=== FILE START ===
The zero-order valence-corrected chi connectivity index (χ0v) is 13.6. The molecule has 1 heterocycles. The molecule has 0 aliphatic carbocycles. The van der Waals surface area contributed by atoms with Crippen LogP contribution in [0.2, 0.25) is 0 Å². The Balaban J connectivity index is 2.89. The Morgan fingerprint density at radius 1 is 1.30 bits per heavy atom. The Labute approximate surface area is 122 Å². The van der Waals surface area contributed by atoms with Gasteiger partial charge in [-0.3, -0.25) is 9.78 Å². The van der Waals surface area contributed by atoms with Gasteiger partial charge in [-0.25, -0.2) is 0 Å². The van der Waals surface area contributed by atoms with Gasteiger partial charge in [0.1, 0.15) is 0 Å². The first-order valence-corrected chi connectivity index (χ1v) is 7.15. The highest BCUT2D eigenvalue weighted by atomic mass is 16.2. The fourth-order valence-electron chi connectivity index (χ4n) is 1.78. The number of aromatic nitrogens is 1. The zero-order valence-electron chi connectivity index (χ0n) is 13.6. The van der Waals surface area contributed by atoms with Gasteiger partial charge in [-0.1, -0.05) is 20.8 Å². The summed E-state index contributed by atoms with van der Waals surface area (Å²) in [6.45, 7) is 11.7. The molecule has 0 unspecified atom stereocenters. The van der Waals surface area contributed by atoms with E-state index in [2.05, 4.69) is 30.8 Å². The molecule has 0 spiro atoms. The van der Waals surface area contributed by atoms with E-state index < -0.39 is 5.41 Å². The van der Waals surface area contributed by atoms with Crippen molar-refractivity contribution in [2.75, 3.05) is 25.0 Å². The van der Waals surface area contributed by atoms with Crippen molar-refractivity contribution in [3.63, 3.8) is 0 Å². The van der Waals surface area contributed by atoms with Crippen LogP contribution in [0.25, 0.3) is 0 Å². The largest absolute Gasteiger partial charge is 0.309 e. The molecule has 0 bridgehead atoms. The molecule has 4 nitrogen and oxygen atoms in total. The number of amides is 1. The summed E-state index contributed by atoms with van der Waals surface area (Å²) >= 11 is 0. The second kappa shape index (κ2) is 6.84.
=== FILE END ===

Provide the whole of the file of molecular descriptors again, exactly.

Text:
The zero-order valence-corrected chi connectivity index (χ0v) is 13.6. The molecule has 1 heterocycles. The molecule has 0 aliphatic carbocycles. The van der Waals surface area contributed by atoms with Crippen LogP contribution in [0.2, 0.25) is 0 Å². The Balaban J connectivity index is 2.89. The Morgan fingerprint density at radius 1 is 1.30 bits per heavy atom. The Labute approximate surface area is 122 Å². The van der Waals surface area contributed by atoms with Gasteiger partial charge in [-0.3, -0.25) is 9.78 Å². The van der Waals surface area contributed by atoms with Gasteiger partial charge in [-0.25, -0.2) is 0 Å². The van der Waals surface area contributed by atoms with Gasteiger partial charge in [0.1, 0.15) is 0 Å². The first-order valence-corrected chi connectivity index (χ1v) is 7.15. The highest BCUT2D eigenvalue weighted by atomic mass is 16.2. The fourth-order valence-electron chi connectivity index (χ4n) is 1.78. The number of aromatic nitrogens is 1. The zero-order valence-electron chi connectivity index (χ0n) is 13.6. The van der Waals surface area contributed by atoms with Gasteiger partial charge in [-0.1, -0.05) is 20.8 Å². The summed E-state index contributed by atoms with van der Waals surface area (Å²) in [6.45, 7) is 11.7. The molecule has 0 unspecified atom stereocenters. The van der Waals surface area contributed by atoms with E-state index in [2.05, 4.69) is 30.8 Å². The molecule has 0 spiro atoms. The van der Waals surface area contributed by atoms with E-state index < -0.39 is 5.41 Å². The van der Waals surface area contributed by atoms with Crippen molar-refractivity contribution in [2.75, 3.05) is 25.0 Å². The van der Waals surface area contributed by atoms with Crippen molar-refractivity contribution in [3.63, 3.8) is 0 Å². The van der Waals surface area contributed by atoms with Crippen LogP contribution in [0.25, 0.3) is 0 Å². The largest absolute Gasteiger partial charge is 0.309 e. The molecule has 0 bridgehead atoms. The molecule has 4 nitrogen and oxygen atoms in total. The number of amides is 1. The summed E-state index contributed by atoms with van der Waals surface area (Å²) >= 11 is 0. The second kappa shape index (κ2) is 6.84.